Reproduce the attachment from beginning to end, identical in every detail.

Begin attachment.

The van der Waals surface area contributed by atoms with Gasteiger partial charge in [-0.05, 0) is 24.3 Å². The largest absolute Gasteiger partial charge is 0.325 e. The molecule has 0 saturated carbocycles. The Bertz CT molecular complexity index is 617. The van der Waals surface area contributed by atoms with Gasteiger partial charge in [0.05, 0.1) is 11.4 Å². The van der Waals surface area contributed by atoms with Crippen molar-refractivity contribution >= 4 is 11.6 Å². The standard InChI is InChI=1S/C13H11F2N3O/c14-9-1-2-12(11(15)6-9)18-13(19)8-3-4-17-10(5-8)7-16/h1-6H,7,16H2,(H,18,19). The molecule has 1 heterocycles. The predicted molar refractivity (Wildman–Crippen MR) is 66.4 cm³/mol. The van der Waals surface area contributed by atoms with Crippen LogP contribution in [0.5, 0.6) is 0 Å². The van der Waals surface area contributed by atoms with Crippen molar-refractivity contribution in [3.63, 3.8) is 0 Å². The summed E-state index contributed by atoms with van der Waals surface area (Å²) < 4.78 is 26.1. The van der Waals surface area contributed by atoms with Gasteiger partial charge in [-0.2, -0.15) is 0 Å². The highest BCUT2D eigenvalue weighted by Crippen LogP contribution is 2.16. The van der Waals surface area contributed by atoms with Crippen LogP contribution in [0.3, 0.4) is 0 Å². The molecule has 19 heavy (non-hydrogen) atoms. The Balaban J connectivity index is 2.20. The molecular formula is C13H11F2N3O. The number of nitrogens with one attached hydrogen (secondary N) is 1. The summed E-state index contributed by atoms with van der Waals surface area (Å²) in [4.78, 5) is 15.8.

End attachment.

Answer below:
The van der Waals surface area contributed by atoms with Gasteiger partial charge in [-0.05, 0) is 24.3 Å². The largest absolute Gasteiger partial charge is 0.325 e. The molecule has 0 saturated carbocycles. The Bertz CT molecular complexity index is 617. The van der Waals surface area contributed by atoms with Gasteiger partial charge in [0.05, 0.1) is 11.4 Å². The van der Waals surface area contributed by atoms with Crippen molar-refractivity contribution >= 4 is 11.6 Å². The standard InChI is InChI=1S/C13H11F2N3O/c14-9-1-2-12(11(15)6-9)18-13(19)8-3-4-17-10(5-8)7-16/h1-6H,7,16H2,(H,18,19). The molecule has 1 heterocycles. The predicted molar refractivity (Wildman–Crippen MR) is 66.4 cm³/mol. The van der Waals surface area contributed by atoms with Crippen LogP contribution in [0.5, 0.6) is 0 Å². The van der Waals surface area contributed by atoms with Crippen molar-refractivity contribution in [3.63, 3.8) is 0 Å². The summed E-state index contributed by atoms with van der Waals surface area (Å²) < 4.78 is 26.1. The van der Waals surface area contributed by atoms with Gasteiger partial charge in [-0.2, -0.15) is 0 Å². The highest BCUT2D eigenvalue weighted by Crippen LogP contribution is 2.16. The van der Waals surface area contributed by atoms with Crippen LogP contribution in [0.3, 0.4) is 0 Å². The molecule has 19 heavy (non-hydrogen) atoms. The Balaban J connectivity index is 2.20. The molecular formula is C13H11F2N3O. The number of nitrogens with one attached hydrogen (secondary N) is 1. The summed E-state index contributed by atoms with van der Waals surface area (Å²) in [4.78, 5) is 15.8.